Liane Davey wrote an article on Medium titled The Problem isn’t Your Workload.

« I’m pretty convinced that thoughtload is a bigger problem than workload. It’s the cognitive and emotional labor, not the physical labor, that’s killing us. »

« What’s burning you out is the narrator in your head who’s worrying incessantly about the things you’re not doing — not to mention the things everybody else is or isn’t doing. »

« I think the secret is to be much more deliberate about what we allow to be in our thoughtload.  »

« Focal Activities: These are the projects, tasks, and people that you agree to carry in your thoughtload. These are the spots where you’re on point — the one who’s accountable for making sure things work out well. There’s a heavy thoughtload for focal activities. You should be reflecting, anticipating, planning, and monitoring these things multiple times a day.

Peripheral Activities: These are the projects, tasks, and people that you are aware of and contributing to, but not leading. For these things, you take on tasks when assigned, but it’s a more responsive, rather than proactive approach. You should be noticing, remarking, accomplishing, and supporting these things, but not keeping them in your thoughtload unless triggered by something or someone external.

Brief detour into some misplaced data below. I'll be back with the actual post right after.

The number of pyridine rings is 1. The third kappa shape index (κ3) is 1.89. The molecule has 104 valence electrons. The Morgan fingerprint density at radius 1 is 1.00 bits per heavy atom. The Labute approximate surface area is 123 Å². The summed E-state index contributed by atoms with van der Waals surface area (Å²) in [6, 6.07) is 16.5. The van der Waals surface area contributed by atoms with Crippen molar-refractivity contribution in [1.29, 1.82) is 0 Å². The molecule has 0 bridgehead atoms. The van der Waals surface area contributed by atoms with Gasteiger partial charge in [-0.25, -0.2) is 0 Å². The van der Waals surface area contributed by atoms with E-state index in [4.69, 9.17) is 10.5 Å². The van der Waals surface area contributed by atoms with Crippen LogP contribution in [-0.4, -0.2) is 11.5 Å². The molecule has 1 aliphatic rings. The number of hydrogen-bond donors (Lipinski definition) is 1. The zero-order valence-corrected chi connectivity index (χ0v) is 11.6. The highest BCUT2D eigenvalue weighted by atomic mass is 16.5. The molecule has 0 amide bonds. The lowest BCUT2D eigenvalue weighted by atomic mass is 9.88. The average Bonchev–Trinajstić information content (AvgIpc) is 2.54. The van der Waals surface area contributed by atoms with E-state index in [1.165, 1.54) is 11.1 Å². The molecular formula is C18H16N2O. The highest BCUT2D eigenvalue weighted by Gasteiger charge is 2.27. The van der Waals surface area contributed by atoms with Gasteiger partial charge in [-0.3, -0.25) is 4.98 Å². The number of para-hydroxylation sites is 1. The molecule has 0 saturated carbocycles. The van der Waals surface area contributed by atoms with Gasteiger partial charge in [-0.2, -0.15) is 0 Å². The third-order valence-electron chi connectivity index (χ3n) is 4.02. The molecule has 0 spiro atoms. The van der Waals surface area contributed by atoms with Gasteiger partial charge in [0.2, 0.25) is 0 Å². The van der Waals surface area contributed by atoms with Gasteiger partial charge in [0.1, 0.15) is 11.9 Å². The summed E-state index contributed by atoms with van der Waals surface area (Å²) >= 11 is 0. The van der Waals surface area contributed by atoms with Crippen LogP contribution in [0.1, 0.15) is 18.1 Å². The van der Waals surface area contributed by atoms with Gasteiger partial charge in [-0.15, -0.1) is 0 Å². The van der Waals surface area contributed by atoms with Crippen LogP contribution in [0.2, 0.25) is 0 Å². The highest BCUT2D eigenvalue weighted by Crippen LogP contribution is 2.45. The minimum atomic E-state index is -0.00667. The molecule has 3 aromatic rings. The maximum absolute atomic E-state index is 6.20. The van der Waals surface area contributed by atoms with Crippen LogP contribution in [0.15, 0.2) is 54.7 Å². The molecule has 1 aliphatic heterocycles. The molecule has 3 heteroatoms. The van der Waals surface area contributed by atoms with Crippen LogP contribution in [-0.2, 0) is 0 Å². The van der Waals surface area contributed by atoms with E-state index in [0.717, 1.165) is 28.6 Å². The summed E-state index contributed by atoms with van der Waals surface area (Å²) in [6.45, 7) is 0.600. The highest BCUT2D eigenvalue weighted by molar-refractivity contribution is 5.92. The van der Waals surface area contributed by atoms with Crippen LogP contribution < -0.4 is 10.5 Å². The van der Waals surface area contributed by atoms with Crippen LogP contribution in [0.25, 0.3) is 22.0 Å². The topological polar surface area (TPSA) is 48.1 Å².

Hidden Activities: These are the projects, tasks, and people that you have officially and clearly communicated will not be on your radar. You are being transparent with people that you are out-of-the-loop, uninformed, and of no use in making sure that everything is going along tikety-boo. You should be deleting, distributing, and declining these activities to ensure they don’t add to your thoughtload. »

« I’ve been using a Bullet Journal (click here to learn about this awesome technique for managing attention.) It doesn’t matter what technique you use, but the idea is to have a receptacle for that intrusive thought so that you can put it somewhere you know you won’t lose it. With a bullet journal (which logs days, weeks, and months), you can put it straight into the spot where you’ll make time to do it. »

« Since I’ve started actively separating out workload from thoughtload, I’ve been a lot more productive and a lot less stressed.  »

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